MEDIA ALERT: ‘YOU COULD KILL WHOEVER YOU WANTED’
MEDIA ALERT UPDATE: MEDIA ALERT: ‘YOU COULD KILL WHOEVER YOU WANTED’
War Crimes And The Struggle For Truth
An ancient Roman aphorism made a crucial point: “The senators are good men, but the senate is a beast.” In the same way, no matter how deeply media corporations may be compromised by profit-orientation and links to establishment power, some journalists will always be willing to respond reasonably to criticism.
On March 30, a Media Lens reader challenged the BBC’s World Affairs Correspondent, Paul Reynolds, about his article reviewing the possibility of a US attack on Iran. Our reader, noting that Reynolds had made no mention of the illegality, or otherwise, of a US attack, asked:
“How can you find space to discuss the operational considerations of a mission but not the implication for international law?” (Darren Smith, email forwarded, March 30, 2006)
Within a matter of hours, the following paragraph had been appended to Reynolds’ article on the BBC website:
“Of course, the legality of any attack would be hard to justify. The British Foreign Secretary Jack Straw told reporters this week: ‘I don’t happen to believe that military action has a role to play in any event. We could not justify it under Article 51 of the UN charter which permits self defence.'” (Paul Reynolds, ‘Will US use Iran military option?’, March 30, 2006; https://news.bbc.co.uk/1/hi/world/middle_east/4860492.stm)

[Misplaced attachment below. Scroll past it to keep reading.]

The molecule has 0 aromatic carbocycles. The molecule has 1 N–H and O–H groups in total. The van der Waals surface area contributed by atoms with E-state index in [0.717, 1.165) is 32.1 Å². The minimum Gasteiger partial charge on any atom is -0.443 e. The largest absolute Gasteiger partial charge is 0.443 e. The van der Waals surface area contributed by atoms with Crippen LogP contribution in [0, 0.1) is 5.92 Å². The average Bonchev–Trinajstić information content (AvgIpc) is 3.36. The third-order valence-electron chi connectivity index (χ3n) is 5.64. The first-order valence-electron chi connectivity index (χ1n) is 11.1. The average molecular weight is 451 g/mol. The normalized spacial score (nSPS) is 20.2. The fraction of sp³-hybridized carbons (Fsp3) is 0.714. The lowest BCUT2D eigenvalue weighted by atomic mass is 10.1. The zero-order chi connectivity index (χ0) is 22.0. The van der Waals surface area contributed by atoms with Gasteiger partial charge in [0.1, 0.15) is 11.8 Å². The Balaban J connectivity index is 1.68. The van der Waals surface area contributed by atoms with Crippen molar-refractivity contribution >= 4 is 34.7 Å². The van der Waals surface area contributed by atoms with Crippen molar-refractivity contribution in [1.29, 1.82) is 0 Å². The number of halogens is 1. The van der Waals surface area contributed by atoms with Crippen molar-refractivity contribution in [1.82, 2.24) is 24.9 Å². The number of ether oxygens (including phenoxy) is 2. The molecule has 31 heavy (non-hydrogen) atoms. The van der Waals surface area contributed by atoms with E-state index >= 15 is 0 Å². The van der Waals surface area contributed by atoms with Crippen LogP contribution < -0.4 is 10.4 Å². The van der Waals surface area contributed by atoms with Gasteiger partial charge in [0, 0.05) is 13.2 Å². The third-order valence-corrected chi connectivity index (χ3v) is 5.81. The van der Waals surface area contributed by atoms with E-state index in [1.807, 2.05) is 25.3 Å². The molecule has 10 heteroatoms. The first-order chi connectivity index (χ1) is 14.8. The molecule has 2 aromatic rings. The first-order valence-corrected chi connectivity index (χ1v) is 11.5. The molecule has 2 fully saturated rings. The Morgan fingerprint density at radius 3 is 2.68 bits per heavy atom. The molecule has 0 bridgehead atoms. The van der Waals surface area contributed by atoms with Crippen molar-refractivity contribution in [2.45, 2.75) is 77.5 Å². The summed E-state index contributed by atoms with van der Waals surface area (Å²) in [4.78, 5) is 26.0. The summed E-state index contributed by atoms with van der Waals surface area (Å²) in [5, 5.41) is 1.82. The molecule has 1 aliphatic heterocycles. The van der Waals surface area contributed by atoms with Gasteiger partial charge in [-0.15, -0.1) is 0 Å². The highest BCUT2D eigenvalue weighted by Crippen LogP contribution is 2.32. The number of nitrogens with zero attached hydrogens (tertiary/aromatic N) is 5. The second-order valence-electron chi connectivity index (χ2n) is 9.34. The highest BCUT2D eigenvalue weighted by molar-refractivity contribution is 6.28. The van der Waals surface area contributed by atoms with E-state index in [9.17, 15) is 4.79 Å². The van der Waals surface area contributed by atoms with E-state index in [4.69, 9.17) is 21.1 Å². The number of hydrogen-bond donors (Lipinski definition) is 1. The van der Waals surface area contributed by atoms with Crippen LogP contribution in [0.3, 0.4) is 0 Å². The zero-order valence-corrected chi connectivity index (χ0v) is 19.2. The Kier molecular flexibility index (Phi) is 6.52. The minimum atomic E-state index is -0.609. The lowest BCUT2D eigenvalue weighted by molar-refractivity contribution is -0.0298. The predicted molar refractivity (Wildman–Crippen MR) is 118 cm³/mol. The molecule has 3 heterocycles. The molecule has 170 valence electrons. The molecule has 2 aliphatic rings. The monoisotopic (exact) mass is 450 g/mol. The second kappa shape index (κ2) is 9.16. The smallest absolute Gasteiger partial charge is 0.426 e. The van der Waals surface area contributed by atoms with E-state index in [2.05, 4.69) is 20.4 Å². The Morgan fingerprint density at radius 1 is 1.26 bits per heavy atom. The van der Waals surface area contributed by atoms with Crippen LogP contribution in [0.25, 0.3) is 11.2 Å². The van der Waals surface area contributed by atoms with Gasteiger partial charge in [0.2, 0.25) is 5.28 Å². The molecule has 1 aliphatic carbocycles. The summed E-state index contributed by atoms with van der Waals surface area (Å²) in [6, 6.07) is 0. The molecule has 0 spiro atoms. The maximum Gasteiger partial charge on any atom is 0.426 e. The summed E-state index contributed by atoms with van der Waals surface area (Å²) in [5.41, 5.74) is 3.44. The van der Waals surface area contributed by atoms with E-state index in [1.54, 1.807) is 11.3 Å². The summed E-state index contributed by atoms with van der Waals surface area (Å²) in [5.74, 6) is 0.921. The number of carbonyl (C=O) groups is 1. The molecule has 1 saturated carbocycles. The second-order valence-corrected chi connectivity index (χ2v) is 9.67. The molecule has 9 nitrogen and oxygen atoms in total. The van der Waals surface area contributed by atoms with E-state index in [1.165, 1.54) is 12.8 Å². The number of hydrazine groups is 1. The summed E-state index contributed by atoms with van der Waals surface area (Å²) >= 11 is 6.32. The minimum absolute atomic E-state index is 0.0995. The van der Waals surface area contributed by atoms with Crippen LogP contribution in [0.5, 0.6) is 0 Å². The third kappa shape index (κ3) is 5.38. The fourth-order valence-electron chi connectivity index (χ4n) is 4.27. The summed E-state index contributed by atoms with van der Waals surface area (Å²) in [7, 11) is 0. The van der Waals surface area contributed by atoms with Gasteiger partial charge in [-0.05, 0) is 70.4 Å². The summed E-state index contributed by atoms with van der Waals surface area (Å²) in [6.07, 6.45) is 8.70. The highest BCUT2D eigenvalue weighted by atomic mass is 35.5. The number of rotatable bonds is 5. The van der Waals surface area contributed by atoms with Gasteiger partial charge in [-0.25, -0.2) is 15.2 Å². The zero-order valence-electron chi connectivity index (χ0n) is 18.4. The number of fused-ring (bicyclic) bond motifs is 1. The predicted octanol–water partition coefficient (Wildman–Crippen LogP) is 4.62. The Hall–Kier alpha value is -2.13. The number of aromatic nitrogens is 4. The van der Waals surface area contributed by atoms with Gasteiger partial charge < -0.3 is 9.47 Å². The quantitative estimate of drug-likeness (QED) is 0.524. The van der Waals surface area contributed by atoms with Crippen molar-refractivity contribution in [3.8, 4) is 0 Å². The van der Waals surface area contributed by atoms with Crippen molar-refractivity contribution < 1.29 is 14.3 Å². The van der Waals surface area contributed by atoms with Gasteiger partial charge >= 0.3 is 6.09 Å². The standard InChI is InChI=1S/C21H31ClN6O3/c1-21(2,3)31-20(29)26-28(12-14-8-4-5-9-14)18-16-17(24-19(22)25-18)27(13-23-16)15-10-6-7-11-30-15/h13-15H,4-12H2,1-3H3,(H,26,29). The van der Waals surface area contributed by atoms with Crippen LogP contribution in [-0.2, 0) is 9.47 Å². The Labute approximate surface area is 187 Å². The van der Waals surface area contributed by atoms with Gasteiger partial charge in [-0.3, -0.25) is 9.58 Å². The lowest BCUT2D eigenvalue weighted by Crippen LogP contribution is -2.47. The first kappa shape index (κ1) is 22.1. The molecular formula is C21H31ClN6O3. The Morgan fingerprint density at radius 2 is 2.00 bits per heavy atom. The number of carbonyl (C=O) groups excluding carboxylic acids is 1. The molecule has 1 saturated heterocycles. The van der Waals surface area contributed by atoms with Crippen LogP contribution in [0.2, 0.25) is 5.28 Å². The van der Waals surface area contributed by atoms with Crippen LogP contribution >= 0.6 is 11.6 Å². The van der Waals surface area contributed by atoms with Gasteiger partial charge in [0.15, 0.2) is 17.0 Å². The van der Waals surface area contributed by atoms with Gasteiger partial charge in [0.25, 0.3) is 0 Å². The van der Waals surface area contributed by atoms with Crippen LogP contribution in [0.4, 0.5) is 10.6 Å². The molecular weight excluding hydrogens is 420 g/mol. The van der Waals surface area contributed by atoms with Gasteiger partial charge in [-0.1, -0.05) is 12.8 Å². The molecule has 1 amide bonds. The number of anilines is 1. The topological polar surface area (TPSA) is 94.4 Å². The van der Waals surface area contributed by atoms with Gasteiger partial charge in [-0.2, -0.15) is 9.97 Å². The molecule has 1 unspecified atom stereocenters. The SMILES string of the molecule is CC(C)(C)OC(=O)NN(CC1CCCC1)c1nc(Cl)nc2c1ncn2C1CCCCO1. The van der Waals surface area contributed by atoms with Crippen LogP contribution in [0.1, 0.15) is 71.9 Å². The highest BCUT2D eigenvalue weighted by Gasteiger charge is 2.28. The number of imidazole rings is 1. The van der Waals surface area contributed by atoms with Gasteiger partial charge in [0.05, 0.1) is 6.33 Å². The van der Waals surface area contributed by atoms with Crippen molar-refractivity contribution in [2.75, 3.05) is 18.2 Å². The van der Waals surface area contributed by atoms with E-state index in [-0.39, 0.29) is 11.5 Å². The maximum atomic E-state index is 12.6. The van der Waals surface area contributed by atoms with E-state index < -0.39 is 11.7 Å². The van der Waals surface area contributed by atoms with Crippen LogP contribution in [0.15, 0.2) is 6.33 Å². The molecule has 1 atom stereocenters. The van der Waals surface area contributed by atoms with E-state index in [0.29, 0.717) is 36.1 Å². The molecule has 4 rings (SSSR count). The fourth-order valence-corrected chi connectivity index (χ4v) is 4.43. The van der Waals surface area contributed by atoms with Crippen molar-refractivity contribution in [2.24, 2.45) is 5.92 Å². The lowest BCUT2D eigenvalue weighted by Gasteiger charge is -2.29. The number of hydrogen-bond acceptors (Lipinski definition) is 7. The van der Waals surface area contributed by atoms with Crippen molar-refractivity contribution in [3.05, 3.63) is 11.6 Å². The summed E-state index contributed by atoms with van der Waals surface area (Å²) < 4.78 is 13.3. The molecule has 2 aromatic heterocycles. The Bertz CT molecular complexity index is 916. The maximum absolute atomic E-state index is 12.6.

One reader, writing one reasonable and rational email, had made a difference. Paul Reynolds told us:
“I often respond to readers’ suggestions and this was one such. As was obvious, the piece was more about the military and political issues but I did feel on reflection that I should not leave out legality entirely.” (Email, March 31, 2006)
This willingness to respond honestly to criticism is admirable.
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